Author Ed McBain

Ed McBain

Here are some interesting facts about Ed McBain (aka Evan Hunter):

  • He was born Salvatore Albert Lombino on October 15, 1926, in New York City, son of Italian immigrant parents.
  • He lived in East Harlem until age 12.
  • He served in the Navy in WWII. He was stationed on a destroyer in the Pacific.
  • Short stories he wrote during this time weren’t published until he became established as an author in the 1950’s.
  • After the war he attended and graduated from Hunter College where he majored in English and psychology and minored in dramatics and education.
  • He graduated Phi Beta Kappa.
  • In 1981, he was inducted into the Hunter College Hall of Fame.
  • He worked for 17 days as a teacher at Bronx Vocational High School in September 1950.
  • He made his first professional short sale in 1951. The story was called “Welcome, Martians,” credited to S.A. Lombino.
  • He legally changed his name to Evan Hunter in 1952.
  • The stint as a teacher was the basis for his first real literary success, “The Blackboard Jungle,” published in 1954 under Evan Hunter.
  • He used many different pseudonyms during in his career: Curt Cannon, Hunt Collins, Richard Marsten, S.A. Lombino, Evan Hunter, D.A. Addams, Ed McBain, and Ted Taine.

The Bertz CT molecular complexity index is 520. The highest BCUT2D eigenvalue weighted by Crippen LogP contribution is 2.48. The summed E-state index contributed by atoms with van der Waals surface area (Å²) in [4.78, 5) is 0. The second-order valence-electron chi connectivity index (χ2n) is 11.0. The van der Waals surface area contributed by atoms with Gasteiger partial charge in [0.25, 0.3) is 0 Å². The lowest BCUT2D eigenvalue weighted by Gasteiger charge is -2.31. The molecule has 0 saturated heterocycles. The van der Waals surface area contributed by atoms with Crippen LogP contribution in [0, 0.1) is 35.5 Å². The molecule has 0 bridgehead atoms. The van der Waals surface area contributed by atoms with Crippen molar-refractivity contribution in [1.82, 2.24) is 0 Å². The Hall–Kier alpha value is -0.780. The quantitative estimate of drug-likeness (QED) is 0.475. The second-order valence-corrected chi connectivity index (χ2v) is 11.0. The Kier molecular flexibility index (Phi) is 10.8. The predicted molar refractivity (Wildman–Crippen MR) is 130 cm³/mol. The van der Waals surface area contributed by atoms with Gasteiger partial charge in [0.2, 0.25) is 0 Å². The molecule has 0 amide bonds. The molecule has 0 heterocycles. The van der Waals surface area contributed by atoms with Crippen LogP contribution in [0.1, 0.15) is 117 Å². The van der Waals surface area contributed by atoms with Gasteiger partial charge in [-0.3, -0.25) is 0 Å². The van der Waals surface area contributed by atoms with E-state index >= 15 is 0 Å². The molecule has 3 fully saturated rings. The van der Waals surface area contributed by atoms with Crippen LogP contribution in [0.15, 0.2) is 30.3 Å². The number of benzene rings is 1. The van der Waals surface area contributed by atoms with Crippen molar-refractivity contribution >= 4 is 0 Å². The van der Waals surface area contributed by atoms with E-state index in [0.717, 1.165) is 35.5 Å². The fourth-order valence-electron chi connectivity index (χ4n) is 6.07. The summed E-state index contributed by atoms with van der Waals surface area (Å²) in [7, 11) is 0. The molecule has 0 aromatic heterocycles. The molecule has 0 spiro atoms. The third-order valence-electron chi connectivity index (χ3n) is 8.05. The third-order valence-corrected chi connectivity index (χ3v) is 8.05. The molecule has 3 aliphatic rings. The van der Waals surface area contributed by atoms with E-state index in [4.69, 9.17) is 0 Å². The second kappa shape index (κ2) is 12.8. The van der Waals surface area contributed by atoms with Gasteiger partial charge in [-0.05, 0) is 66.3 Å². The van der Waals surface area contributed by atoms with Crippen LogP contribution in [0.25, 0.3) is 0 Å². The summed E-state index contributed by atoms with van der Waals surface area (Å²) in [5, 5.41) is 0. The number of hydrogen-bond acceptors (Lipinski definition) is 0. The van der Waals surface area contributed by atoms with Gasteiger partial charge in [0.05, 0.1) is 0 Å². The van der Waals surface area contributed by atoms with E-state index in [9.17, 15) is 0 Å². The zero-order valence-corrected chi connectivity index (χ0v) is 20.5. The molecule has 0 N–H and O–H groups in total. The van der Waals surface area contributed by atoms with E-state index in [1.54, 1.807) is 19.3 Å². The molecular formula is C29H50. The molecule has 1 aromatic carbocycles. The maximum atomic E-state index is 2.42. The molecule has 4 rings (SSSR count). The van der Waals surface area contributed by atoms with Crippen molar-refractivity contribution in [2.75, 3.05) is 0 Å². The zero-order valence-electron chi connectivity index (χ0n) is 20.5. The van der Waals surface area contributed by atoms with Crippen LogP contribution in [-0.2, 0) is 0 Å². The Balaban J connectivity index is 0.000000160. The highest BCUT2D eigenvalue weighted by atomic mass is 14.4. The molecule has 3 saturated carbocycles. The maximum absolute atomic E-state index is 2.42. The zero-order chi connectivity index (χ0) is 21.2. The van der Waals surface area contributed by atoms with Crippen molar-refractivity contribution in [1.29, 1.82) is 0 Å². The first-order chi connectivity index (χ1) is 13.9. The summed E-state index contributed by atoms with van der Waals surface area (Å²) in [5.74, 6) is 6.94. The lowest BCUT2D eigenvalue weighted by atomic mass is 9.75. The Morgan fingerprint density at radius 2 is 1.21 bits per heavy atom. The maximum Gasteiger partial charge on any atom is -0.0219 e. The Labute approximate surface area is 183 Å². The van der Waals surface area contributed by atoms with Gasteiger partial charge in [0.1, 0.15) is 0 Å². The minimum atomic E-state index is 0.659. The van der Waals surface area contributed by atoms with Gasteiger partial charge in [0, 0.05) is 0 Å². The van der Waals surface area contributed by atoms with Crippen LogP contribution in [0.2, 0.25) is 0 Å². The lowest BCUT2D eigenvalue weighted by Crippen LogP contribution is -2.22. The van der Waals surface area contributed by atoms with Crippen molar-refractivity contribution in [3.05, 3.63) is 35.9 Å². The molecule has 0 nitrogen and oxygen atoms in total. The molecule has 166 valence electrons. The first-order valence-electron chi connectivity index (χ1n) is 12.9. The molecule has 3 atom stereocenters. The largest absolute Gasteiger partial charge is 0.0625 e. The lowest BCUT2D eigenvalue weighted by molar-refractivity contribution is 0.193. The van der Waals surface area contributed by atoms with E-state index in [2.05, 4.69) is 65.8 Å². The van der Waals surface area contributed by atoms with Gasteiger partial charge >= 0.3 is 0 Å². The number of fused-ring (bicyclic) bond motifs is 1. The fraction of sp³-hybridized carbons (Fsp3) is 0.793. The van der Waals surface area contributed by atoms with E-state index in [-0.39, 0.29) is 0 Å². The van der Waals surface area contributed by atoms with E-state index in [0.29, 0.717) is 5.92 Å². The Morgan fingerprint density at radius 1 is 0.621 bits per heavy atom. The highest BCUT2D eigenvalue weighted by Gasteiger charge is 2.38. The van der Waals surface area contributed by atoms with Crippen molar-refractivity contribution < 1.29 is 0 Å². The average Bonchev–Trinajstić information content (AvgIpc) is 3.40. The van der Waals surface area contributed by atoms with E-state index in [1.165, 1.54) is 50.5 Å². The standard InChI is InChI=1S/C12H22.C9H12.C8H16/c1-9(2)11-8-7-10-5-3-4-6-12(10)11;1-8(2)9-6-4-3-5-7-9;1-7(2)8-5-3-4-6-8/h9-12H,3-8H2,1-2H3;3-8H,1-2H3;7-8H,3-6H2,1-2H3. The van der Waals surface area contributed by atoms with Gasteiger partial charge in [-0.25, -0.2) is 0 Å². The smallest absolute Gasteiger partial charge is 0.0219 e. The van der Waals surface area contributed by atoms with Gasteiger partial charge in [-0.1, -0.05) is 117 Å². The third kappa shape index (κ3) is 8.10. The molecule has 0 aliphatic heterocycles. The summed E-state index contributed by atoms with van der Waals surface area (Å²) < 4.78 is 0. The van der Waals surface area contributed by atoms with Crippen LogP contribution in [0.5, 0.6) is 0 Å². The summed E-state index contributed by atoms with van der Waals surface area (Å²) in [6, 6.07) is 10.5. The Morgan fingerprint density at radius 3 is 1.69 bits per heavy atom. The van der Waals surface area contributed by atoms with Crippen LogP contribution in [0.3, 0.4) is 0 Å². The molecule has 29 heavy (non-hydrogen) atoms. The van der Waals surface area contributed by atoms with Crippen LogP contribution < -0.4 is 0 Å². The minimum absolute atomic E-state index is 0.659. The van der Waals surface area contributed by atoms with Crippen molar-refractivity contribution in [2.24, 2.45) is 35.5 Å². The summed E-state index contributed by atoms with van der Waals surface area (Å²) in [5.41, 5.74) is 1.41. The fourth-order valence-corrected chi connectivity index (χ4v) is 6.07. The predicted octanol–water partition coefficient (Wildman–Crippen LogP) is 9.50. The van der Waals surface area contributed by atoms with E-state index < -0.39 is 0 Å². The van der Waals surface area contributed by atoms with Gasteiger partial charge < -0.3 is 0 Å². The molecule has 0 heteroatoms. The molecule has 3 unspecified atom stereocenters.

• He wrote the screenplay for the Hitchcock film “The Birds.”
  • NBC ran a police drama called “87th Precinct” in the 1961-62 season based on his book series 87th Precinct.
  • From 1958 until his death he released one or two novels a year in his 87th Precinct series.
  • He wrote more than 50 crime-fiction novels under the pen name Ed McBain.
  • All told, his books have sold over 100 million copies.
  • In 1986, he was named a Grandmaster by the Mystery Writers of America, which is the organization’s highest honor.
  • He had three sons and 1 stepdaughter and was married three times.
  • He was a heavy smoker and had three heart attacks before his death at age 78 on July 6, 2005, from laryngeal cancer.


Our libraries have mysteries by Ed McBain available for checkout! You can also borrow his books through MeL, Michigan’s inter-library lending system.

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